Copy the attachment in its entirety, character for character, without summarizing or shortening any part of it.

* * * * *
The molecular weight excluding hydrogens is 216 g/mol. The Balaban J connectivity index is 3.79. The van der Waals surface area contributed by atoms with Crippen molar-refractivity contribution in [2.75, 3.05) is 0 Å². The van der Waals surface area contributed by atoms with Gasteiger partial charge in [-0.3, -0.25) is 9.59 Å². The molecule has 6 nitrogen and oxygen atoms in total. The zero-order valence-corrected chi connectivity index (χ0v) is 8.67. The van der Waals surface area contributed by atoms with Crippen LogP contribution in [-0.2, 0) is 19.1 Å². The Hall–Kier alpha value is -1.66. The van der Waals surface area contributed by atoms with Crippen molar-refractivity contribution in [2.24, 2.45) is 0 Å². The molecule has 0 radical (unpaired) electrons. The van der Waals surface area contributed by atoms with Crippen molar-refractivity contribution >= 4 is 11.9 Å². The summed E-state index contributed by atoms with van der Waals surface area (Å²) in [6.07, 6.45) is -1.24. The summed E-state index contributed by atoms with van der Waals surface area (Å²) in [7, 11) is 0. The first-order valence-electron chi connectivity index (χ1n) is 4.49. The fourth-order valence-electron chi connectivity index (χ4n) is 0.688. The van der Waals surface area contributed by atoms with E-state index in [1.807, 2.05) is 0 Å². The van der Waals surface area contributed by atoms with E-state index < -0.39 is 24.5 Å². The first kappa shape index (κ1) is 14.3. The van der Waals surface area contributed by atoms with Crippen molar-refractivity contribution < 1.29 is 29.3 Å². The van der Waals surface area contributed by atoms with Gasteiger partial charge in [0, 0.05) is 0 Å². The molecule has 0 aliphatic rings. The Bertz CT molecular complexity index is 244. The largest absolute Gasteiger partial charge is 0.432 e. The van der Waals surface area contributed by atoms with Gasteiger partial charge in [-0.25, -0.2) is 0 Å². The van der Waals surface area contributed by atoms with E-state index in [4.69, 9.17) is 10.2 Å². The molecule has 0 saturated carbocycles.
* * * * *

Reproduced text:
The molecular weight excluding hydrogens is 216 g/mol. The Balaban J connectivity index is 3.79. The van der Waals surface area contributed by atoms with Crippen molar-refractivity contribution in [2.75, 3.05) is 0 Å². The van der Waals surface area contributed by atoms with Gasteiger partial charge in [-0.3, -0.25) is 9.59 Å². The molecule has 6 nitrogen and oxygen atoms in total. The zero-order valence-corrected chi connectivity index (χ0v) is 8.67. The van der Waals surface area contributed by atoms with Crippen LogP contribution in [-0.2, 0) is 19.1 Å². The Hall–Kier alpha value is -1.66. The van der Waals surface area contributed by atoms with Crippen molar-refractivity contribution in [2.24, 2.45) is 0 Å². The molecule has 0 radical (unpaired) electrons. The van der Waals surface area contributed by atoms with Crippen molar-refractivity contribution >= 4 is 11.9 Å². The summed E-state index contributed by atoms with van der Waals surface area (Å²) in [6.07, 6.45) is -1.24. The summed E-state index contributed by atoms with van der Waals surface area (Å²) in [7, 11) is 0. The first-order valence-electron chi connectivity index (χ1n) is 4.49. The fourth-order valence-electron chi connectivity index (χ4n) is 0.688. The van der Waals surface area contributed by atoms with E-state index in [1.807, 2.05) is 0 Å². The van der Waals surface area contributed by atoms with E-state index < -0.39 is 24.5 Å². The first kappa shape index (κ1) is 14.3. The van der Waals surface area contributed by atoms with Crippen molar-refractivity contribution < 1.29 is 29.3 Å². The van der Waals surface area contributed by atoms with Gasteiger partial charge in [0, 0.05) is 0 Å². The molecule has 0 aliphatic rings. The Bertz CT molecular complexity index is 244. The largest absolute Gasteiger partial charge is 0.432 e. The van der Waals surface area contributed by atoms with Gasteiger partial charge in [-0.25, -0.2) is 0 Å². The van der Waals surface area contributed by atoms with E-state index in [4.69, 9.17) is 10.2 Å². The molecule has 0 saturated carbocycles.